Friday, 26 August 2011

Hectic Hanoi!

Oh, crazy, mad, insane, frenetic, mind-boggling Hanoi!  I think I was in shock when we first arrived from lad-back Laos.  I was warned by several people that Hanoi traffic is insane, but I did not fully grasp this concept.  The ride from the airport to our most excellent hotel was my first taste of the madness.  The sheer number of scooters on the road is overwhelming.  I honestly do not understand how there aren't more accidents... in fact, I don't think we saw a single one the entire time in the city.  And in the old quarter where we stayed, the sidewalks aren't actually for walking.  They are for parking scooters, setting up shop, seating for makeshift restaurants and bars.... which forces all the pedestrians to walk in the road.  Madness!  Finally, the horns.  There is a constant symphony of car, scooter and bus horns at all times of the day and night.  From what I can tell, a honk means "get out of my way, I'm coming through" and is used quite liberally.  A red light is merely a suggestion to stop, most vehicles simply go right through, leaning on the horn.  Again, how does this city function???

A typical road scene in the old quarter: cars, bicycles, scooters and pedestrians all sharing the same narrow roads.

Yes, children, you'd better run when you cross the street!

Ok, enough about the traffic!

View of the city from our hotel room... all the way on the 7th floor (and no elevator!)

Our first full day in Hanoi, we wandered the city by foot.  Walked over to one of the small lakes scattered around the city, and found a neat temple to explore.

Tree growing out of a pile of rocks at the temple.

Requisite picture of me in pretty scenery.

Greg found a barber on the street, charging $2.50 for a haircut, so he indulged.  All the Vietnamese people walking past thought this was quite an amusing sight.

We got up bright and early one morning to visit Ho Chi Minh's mausoleum.  It's open for only a few hours each day, and closes at 11am.  We arrived at about 9:30 to a giant line-up, but it moved quite quickly.  We had to pass through numerous security checkpoints, and drop off our camera as they not allowed inside.  When we finally got to the mausoleum, we joined the slow procession of people silently walking inside.  They were soldiers dressed entirely in white, with large rifles with bayonets stationed all around and throughout the building.  Entering the main chamber, the first thing we noticed was the cold blast of air.  The room was dimly lit, but the coffin was brightly illuminated.  Ho Chi Minh himself looked very peaceful, lying on a pillow and under a blanket, beard and hair neatly combed.  On the wall behind him engraved in red on two large panels were a giant red star and a large hammer and sickle.  The atmosphere in the room was very solemn and reverential.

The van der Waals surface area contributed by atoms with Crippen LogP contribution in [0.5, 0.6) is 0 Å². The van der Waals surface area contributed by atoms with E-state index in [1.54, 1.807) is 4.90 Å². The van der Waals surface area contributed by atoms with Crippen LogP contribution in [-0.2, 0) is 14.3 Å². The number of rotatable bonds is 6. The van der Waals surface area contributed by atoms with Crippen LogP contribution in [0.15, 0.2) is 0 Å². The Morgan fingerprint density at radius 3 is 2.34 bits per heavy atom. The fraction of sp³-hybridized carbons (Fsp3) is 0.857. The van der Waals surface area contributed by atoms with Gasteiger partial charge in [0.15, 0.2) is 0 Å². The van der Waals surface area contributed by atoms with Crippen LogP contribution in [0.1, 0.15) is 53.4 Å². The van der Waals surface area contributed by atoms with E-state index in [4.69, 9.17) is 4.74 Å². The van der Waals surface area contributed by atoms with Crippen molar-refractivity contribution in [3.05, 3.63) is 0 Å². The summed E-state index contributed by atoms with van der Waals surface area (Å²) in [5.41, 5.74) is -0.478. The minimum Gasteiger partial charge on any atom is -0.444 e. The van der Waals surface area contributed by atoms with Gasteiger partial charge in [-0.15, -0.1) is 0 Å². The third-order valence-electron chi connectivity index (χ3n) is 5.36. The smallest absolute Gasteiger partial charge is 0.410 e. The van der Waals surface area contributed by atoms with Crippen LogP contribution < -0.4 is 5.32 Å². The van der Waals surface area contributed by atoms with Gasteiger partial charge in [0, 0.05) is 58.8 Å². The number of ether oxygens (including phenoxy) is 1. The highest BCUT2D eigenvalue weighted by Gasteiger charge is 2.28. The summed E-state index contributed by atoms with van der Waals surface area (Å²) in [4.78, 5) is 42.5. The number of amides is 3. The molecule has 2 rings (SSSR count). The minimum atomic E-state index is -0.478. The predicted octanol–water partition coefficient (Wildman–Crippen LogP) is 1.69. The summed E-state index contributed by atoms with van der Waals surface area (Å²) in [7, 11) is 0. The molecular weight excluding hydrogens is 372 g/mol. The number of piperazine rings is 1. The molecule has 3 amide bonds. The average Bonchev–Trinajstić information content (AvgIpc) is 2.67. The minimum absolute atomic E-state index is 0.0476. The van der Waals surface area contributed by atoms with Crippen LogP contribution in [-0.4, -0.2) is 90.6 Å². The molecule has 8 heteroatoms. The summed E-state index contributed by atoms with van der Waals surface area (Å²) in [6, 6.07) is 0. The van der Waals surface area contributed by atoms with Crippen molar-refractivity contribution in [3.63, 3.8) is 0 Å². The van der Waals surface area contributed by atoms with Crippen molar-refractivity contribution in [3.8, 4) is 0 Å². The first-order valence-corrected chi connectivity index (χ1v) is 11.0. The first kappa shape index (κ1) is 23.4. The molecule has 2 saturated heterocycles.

Ho Chi Minh mausoleum

We also visited the Temple of Knowledge, which is an ancient university, founded in 1040 and dedicated to Confucius.  The grounds were very peaceful, and the place looked like a park with a few temples scattered throughout.  It was a great respite from the craziness of the city!

Temple of Knowledge

Ha Noi draught beer is hugely popular in Hanoi.  It's typically served by the glass to patrons sitting on these tiny plastic chairs on the sidewalk.  We decided to partake in this experience, and found a small bar on the sidewalk serving the beer.  Two Vietnamese men sitting at the table beside us started talking to us, and insisted on buying us beer for no reason at all!  It was very nice of them.  It was very difficult turning them down as they were quite insistent!  So where we intended to stop only for one, Greg ended up having 3 while I had 2.  The beer itself is very light tasting, and refreshing on a hot day (but still does not compare to Beer Lao!)

Enjoying cold beer on the sidewalk.  Note the mini tables and chairs!

Good ol' communist artwork.

Through our wonderful hotel (thanks for the recommendation, Philip!), we booked a 2 night stay in Ha Long bay.... stay tuned for details of our adventures there!


  1. Ok so maybe I'm missing something here -but how is Ho Chih Minh being preserved? And wasn't seeing him in his casket extremely creepy? I find this whole thing very bizarre.

  2. Hi Freya and Lisa! Yeah, so I don't actually know how he's being preserved, but I do know that he's shipped off to Russia for 3 months a year for maintenance. Although it's rumoured that Madame Tussaud's has the contract.... And yes, it is just a bit creepy to see him, but also very cool at the same time.